Emerging consumer behaviors and values born out of the COVID-19 crisis bode well for the parent of Vans, The North Face, Timberland and Dickies brands, the company says. So with an eye toward possible acquisitions post-pandemic, further revenue growth from Direct to Consumer sales and maintaining enough product freshness in a fiscal year where a promotional environment is likely to persist for at least two quarters, VF Corp. executives are optimistic about the company’s go-forward path.
“We believe people will place greater value on exploring outdoors after spending so much time in their homes. And we believe there will be an increased commitment to personal well-being and active lifestyles, with health becoming a major new priority,” VFC President and CEO Steve Rendle told analysts late last week as the Denver company reported a 2 percent increase in annual revenues to more than $10.48 billion. The topline was dragged down by an 11 percent decline in fourth-quarter revenues that was fueled by lower consumer demand related to the COVID-19 outbreak.
For the full year, VFC’s U.S. sales rose 3 percent. Globally by segment, Outdoor revenues were essentially flat at more than $4.64 billion; Active sales were up 4 percent to nearly $4.92 billion and Work revenues were flat at $886.4 million. Annual global revenues by brand included 10 percent growth for Vans, including 10 percent in the Americas; a 3 percent increase for The North Face, including a 2 percent gain in the Americas; a 6 percent decline for Timberland despite flat Americas’ revenues for the brand; and a 3 percent increase for Dickies both globally and in the Americas. While the company’s own DTC platform currently accounts for 12 percent of overall revenues; the company’s total digital footprint, including digital wholesale, is estimated at nearly 20 percent of the topline.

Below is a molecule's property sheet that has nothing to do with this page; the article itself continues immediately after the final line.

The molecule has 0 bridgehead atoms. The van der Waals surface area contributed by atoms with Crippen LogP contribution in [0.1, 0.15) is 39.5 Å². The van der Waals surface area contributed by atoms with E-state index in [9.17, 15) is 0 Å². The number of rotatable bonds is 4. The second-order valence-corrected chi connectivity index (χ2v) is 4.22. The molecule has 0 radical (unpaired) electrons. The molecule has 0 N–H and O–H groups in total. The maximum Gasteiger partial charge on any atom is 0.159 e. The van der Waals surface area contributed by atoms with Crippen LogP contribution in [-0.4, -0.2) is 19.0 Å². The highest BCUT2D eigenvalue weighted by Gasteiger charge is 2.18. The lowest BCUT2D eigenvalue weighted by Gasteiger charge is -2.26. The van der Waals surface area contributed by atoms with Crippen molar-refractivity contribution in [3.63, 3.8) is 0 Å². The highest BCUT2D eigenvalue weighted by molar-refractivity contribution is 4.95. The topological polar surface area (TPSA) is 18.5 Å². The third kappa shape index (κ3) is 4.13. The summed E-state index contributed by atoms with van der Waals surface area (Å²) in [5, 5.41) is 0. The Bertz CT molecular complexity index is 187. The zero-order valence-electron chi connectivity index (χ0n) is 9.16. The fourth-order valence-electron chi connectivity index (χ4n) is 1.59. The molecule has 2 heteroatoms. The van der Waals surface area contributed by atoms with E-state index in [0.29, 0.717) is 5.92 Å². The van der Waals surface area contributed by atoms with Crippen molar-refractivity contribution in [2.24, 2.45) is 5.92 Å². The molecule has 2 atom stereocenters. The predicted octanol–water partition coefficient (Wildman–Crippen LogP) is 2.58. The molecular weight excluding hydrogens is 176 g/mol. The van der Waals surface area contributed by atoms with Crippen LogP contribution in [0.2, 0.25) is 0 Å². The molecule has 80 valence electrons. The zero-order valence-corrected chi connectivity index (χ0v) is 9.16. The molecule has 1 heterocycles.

CFO Scott Roe told analysts that the company’s exposure to the “more structurally challenged mid-tier and department store channels” represented less than 5 percent of FY20 revenues as U.S. Wholesale represented approximately 25 percent of the topline.
“The largest portion of our U.S. brick-and-mortar wholesale business fits into what we call specialty, which is primarily comprised of differentiated healthy, outdoor, active and athletic retailers,” Roe said. “Most of these retailers are healthy and growing digital businesses of their own.”
Anticipating high-teen inventory growth in the first quarter, VFC expects the second quarter to show sequential improvement in North America and the EMEA regions before both geographic markets stabilize ahead of the fall/holiday season, despite likely continued promotional activity. That environment should begin to moderate as retail consolidation begins to stabilize and the impacts of excess inventory lessen, Roe added.